Horan's accusations against NZ First 'a lower low'
Claims made under parliamentary privilege about the misuse of taxpayer funds by NZ First have been referred to Parliamentary Service for investigation.
Former NZ First MP Brendan Horan in Parliament yesterday accused the party of improper use of taxpayer funds.
NZ First leader Winston Peters had on Tuesday referred to Horan as "the Jimmy Savile of New Zealand politics", in reference to the late British celebrity child sex offender.
Horan said yesterday NZ First was using its leader's fund for party purposes.
Horan, now an independent MP, said NZ First had spent taxpayer funds to buy computer software called Vanguard. The software was used to recruit new members and to raise money from them.
Horan said NZ First had "paid tens of thousands of dollars out of its leader's budget to develop this software and has their parliamentary staff working to run the programme for election year".
"This is a clear breach of Parliamentary Service guidelines."
Horan also said one of NZ First's out-of-Parliament staff, paid for by Parliamentary Service, was engaged by the party to do membership work, which was "a clear conflict of interest".
A spokeswoman for Parliamentary Service confirmed today the complaint had been passed on by Speaker David Carter for further investigation.
Horan said he was happy for the "concerned citizens" who had provided him with the information that action was being taken.
The rules governing parliamentary funding aim to prevent money being used for party purposes, while parliamentary staff are meant to avoid electioneering and party political business.
Horan said NZ First claimed to hold other parties to account, but appeared to be breaching the rules of Parliament.
"I call upon the leader of that party to open its leader's budget accounts to the scrutiny of the Speaker first and then the public of New Zealand."
Peters dismissed the claims as "baseless" and said he was "totally confident" there was nothing improper about his use of the leader's budget.
He confirmed Vanguard existed, but said it had not been launched. It had been bought using taxpayer funds "just like any other political party that has computer systems and software to enable them to communicate with sector groups all around the country".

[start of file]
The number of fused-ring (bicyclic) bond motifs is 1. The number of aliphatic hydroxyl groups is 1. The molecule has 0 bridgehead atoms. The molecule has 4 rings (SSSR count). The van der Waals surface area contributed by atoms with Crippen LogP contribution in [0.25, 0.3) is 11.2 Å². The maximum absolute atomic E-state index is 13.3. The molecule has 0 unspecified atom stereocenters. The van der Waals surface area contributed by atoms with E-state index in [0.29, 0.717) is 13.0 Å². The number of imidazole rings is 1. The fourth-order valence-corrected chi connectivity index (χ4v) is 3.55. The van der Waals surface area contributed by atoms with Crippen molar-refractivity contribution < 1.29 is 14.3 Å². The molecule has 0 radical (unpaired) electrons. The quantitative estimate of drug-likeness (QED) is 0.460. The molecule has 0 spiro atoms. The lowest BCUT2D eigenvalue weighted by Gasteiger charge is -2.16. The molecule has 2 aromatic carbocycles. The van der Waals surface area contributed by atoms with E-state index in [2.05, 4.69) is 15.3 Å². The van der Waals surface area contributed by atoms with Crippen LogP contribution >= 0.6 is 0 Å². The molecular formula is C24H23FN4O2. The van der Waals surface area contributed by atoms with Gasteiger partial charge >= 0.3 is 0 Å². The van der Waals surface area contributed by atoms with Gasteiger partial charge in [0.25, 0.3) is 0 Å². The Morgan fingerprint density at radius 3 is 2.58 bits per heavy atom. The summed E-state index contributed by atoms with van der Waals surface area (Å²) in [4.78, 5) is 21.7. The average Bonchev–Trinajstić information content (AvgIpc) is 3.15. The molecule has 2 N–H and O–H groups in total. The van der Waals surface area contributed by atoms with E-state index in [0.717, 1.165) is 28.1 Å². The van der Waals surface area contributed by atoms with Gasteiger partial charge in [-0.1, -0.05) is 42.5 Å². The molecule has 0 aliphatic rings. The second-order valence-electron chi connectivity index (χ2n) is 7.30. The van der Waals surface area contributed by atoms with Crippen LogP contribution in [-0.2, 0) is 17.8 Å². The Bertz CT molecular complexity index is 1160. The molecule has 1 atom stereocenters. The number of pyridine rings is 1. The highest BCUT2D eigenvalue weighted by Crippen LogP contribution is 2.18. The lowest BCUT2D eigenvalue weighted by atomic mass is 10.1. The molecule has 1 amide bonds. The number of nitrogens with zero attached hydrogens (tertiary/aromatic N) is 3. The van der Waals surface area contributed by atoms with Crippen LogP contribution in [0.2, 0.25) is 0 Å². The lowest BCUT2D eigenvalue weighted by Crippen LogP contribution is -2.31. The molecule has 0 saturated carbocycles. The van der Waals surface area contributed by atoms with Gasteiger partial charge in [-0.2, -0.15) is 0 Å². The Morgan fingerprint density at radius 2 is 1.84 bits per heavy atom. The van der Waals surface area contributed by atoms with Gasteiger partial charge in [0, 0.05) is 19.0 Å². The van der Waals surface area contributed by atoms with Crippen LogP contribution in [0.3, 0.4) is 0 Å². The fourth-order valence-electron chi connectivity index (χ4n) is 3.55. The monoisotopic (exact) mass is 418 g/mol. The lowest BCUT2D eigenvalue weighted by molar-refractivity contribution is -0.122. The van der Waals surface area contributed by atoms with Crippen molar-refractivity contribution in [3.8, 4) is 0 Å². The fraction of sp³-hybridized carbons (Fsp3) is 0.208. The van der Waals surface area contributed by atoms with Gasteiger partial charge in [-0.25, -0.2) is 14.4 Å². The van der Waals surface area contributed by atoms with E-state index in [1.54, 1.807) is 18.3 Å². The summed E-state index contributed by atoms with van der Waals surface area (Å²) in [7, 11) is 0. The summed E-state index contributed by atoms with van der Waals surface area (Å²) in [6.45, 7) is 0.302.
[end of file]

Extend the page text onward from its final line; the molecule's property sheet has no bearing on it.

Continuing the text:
Horan said he remained confident in his source in spite of the denials.
He also said Peters was launching an investigation into the leaks.
NZ First declined to comment on the claim, saying it was "not going to dignify independent member of Parliament Brendan Horan's gross and deliberate misinformation with a response".
Carter said Peters' "Jimmy Savile" comment was "unfortunate", but it was inevitable that tension would build as the election approached.
"We are now within weeks of a general election and from my point of view the tension in the House will build between now and the election date. There's an inevitability about that."
UnitedFuture leader Peter Dunne, an MP for 30 years, said that in recent weeks the behaviour of MPs had declined, both because of the contest, but also because of frustration and arrogance on opposite sides of the House as the election approached.
"This is a lower low than we've had in a long time," Dunne said.
Parliament had become much more accessible as technology improved. While initially this had meant MPs behaved better, some were using it as a "free hit" because comments which previously were overlooked were being reported by the media and repeated on social media.
"The parties have got to take a stronger stance on their recalcitrant members, and discipline them," Dunne said.
"I think at the moment they're failing miserably on that score."